Bob Dylan just released the 12th entry in his long-running Bootleg Series, The Cutting Edge 1965-1966. It's a mammoth collection of alternate takes, demos, and experiments created while Dylan was recording his classic LPs Bringing It All Back Home, Highway 61 Revisited, and Blonde on Blonde, and serious fans can spend days rifling through every scrap of sound and abandoned lyric. (The limited collector's edition of the compilation spans a whopping 18 discs.) For the majority of fans who fall somewhere between "obsessive" and "uninterested," Sony and production company Studio 6 have created Studio A Revisited, a hub where people can explore Dylan's time in the studio and take a crack at mixing one of his most popular songs.
Studio A Revisited currently includes two interactive portals. (A third, "Singing Session," is "coming soon.") In "Jam Session," fans can play with the four stems that make up "Like a Rolling Stone" — there's one each for vocals and rhythm guitar, lead guitar, piano and bass, and drums and organ — and try their hands at mixing the song themselves. If you want to hear an instrumental version of the song, that's your call; if you want to hear Dylan accompanied by just a rhythm part, drums, and organ, you can do that too.
Once you pick a few stems and hit play, the site will generate a unique visualization and facts specific to the stems you picked, and you can tweak the volume of each stem while the song's playing with a bunch of color-coded sliders. I wish I could've picked from a selection of different stems in each category — imagine getting to select from a half-dozen different vocal takes or guitar lines — but I still had fun playing with the mix on a basic level.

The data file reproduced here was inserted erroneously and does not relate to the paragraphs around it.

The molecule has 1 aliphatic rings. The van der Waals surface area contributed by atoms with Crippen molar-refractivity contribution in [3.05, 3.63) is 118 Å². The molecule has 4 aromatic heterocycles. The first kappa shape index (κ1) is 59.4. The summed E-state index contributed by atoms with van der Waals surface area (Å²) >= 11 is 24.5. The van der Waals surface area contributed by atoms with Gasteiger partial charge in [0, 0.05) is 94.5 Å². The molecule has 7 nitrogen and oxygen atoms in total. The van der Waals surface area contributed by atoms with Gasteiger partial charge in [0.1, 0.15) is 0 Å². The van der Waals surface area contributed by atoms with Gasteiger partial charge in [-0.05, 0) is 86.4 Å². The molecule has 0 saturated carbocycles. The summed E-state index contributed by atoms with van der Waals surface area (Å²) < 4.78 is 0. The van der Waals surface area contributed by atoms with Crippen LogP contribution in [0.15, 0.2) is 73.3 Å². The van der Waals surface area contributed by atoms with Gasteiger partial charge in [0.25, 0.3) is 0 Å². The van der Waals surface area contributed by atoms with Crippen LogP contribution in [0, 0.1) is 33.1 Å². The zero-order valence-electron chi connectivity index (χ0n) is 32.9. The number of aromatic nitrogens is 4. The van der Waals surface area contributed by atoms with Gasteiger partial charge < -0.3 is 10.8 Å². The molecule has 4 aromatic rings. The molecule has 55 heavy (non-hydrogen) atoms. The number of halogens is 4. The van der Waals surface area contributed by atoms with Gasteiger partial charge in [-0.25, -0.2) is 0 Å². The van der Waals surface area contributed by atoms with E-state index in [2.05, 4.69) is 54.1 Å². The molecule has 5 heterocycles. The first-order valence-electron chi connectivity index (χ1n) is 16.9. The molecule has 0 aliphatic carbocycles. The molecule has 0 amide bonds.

The "Listening Session" area isn't quite as interactive, but it still offers an interesting window into Dylan's time at Studio A. You can click along a timeline and read about alternate takes of songs like "Subterranean Homesick Blues," "Visions of Johanna," and "Like a Rolling Stone," and in some cases the alternate versions are radical transformations of the songs Dylan eventually released. The experience is augmented by sound effects ripped from a virtual studio — spinning tapes, idle chatter — and tight integration with services like Spotify.
You probably need to reach a certain base level of Dylan fandom to find value in Studio A Revisited, of course — neophytes aren't going to care about the relative volume of the lead guitar on "She Belongs to Me" or the weather in New York during the spring of 1965. (It was "quite cool and pleasant," for the record.) If you've spent some time with the standard versions of the songs mentioned above, I think it's worth checking out. It'll encourage you to look at the work that went into "Like a Rolling Stone" and its counterparts in a new light.